California Landlord Tenant Law Changes in 2016 at a Glance

Still one of the best reasons to work with a good property manager, keeping track of changes and updates to existing California Landlord Tenant regulations is something we’ve had to …

Still one of the best reasons to work with a good property manager, keeping track of changes and updates to existing California Landlord Tenant regulations is something we’ve had to really excel at. Especially if you’ve got property investments across a few different municipalities or cities, working with a good partner of some scale can make all the difference between enjoying your investment and losing your shirt. While we’ve got a terrific compliance team, individual landlords and property investors are left to scour the internet in hopes that they’ll stay on top of things.

Here’s a simple list of the most significant landlord-tenant law changes that will affect the East Bay, at least from the state level, in 2016. Remember, city and municipal regulations may affect some of these rulings, too.

1) AirBnB Warnings – This one really affects AirBnB and users of AirBnB and similar online rental services, themselves, rather than the landlords or management companies, but it’s worth pointing out. As of January 1st, AIRBnB and similar service will be required to warn tenants of possible violations for subletting and short term rental restrictions. It’s a good time for you to review your own contracts. Many HOAs outrightly forbid short-term rentals, but if you’re not part of one, now is a good time to review your contracts and the policies your tenants are receiving.  

2) Discrimination Based on Citizenship, Primary Language or Immigration Status – This is another pretty sweeping addition to the Unruh Civil Rights Law. In addition to sex, race, color, religion, ancestry, national origin, disability, medical condition, genetic information, marital status, or sexual orientation, landlords need to ignore citizenship, immigration status and primary language. Like always, it doesn’t require the provision of any services or documents in a language other than English unless required by law.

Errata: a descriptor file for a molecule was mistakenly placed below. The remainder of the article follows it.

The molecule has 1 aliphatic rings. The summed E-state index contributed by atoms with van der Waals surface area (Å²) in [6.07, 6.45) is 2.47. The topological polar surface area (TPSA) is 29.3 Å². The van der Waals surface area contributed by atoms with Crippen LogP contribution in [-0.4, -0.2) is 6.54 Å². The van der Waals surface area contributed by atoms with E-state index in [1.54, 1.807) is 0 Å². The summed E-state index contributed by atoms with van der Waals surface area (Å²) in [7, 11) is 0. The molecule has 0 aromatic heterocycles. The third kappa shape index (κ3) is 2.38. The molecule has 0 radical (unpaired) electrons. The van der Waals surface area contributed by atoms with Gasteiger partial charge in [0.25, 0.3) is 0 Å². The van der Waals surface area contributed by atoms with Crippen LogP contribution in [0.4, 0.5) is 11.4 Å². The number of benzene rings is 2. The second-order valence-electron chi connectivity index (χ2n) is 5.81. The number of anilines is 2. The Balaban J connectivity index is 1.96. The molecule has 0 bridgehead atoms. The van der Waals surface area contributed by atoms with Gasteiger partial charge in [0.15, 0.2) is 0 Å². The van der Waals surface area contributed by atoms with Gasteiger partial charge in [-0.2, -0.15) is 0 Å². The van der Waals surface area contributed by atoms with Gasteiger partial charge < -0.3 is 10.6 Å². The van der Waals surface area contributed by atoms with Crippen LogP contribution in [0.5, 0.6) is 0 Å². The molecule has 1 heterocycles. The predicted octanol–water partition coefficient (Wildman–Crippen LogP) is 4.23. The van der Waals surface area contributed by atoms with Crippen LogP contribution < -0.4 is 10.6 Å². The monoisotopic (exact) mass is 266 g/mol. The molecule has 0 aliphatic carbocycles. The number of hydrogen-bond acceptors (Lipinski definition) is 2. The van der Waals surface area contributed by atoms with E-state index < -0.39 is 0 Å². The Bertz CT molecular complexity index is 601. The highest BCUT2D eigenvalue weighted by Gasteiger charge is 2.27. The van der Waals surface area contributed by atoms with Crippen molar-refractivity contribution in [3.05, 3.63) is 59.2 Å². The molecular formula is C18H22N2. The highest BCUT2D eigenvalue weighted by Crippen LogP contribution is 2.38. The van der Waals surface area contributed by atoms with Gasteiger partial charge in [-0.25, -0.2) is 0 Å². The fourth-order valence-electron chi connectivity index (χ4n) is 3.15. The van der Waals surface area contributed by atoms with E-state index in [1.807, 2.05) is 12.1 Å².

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3)  Clotheslines and Drying Racks – These are going to make a comeback one way or another. Landlords must permit clotheslines or drying racks in a tenant’s private enclosed areas, gardens or patios. These shouldn’t interfere with maintenance or cause any health or safety hazard, or interfere with walkways, but so long as tenants get consent before attaching them to a building they do need to be approved. Balconies, railings, awnings, and other structural parts of the building won’t cut it either.  

4) Mold Notice – In short, if your tenants don’t tell you about it, they’re probably responsible. But with proper notice, you may be obligated to enter a dwelling to address a serious mold situation. Most of the obligation to prevent a mold outbreak is still with the tenant who need to maintain the cleanliness and habitability of any unit.

5) Notice of Pesticide Use – Landlords will be required to post notices when using foggers or aerosol sprays without a licensed pest control operator, unless the pest presents an imminent danger to inhabitants in which case the notice would need to be posted immediately. You also may need to notify tenants in adjoining units (above, beside or below).

6) Emergency Price Gouging – Essentially a response to situations that arose in areas affected by wildfires, this was intended to cap price hikes at hotels at no more than ten percent higher than prices. The law also applies to “housing” more generally. Though it’s not likely to affect in the Bay Area, it does apply to any declared emergency situation and applies for 30 days after the declared emergency.

7) Victims’ Right to Tenancy Termination – Tenants who are victims of, or who have family members who are victims of domestic violence or sexual assault, stalking, elder abuse or human trafficking may terminate tenancy, with notice, in 14 days (the law reduces that notice period from 30 days). The tenant will need to attach a copy of a temporary restraining order or protective order to any notice of intent to vacate, but they would then be responsible only for that 14 day period.  

Of course, there are other changes, especially at the local level. The City of Richmond, for example, has adopted a rent control and just-cause-for-eviction ordinance. That one is sure to ring some alarm bells for property managers and landlords – even across the north of the Bay Area. And it’s not going to be a simple compliance issue.

But also worth noting are a number of regulatory changes that affect common use developments, in regards to use of recycled water, landscape irrigation and artificial grass especially. Most of these changes are primarily of concern to development and property managers, as well as to HOA managers. We’re working now to communicate with our property managers in the event that changes or notifications are necessary leading up to January 1st when most of these changes go into effect.

We don’t offer legal advice. But our property management team works with a legal team so that all of our people are communicating the right information about compliance changes, recommendations and requirements. If you’re concerned about bringing your East Bay rental properties up to code, or about better managing them in general, we’d be happy to hear from you.  


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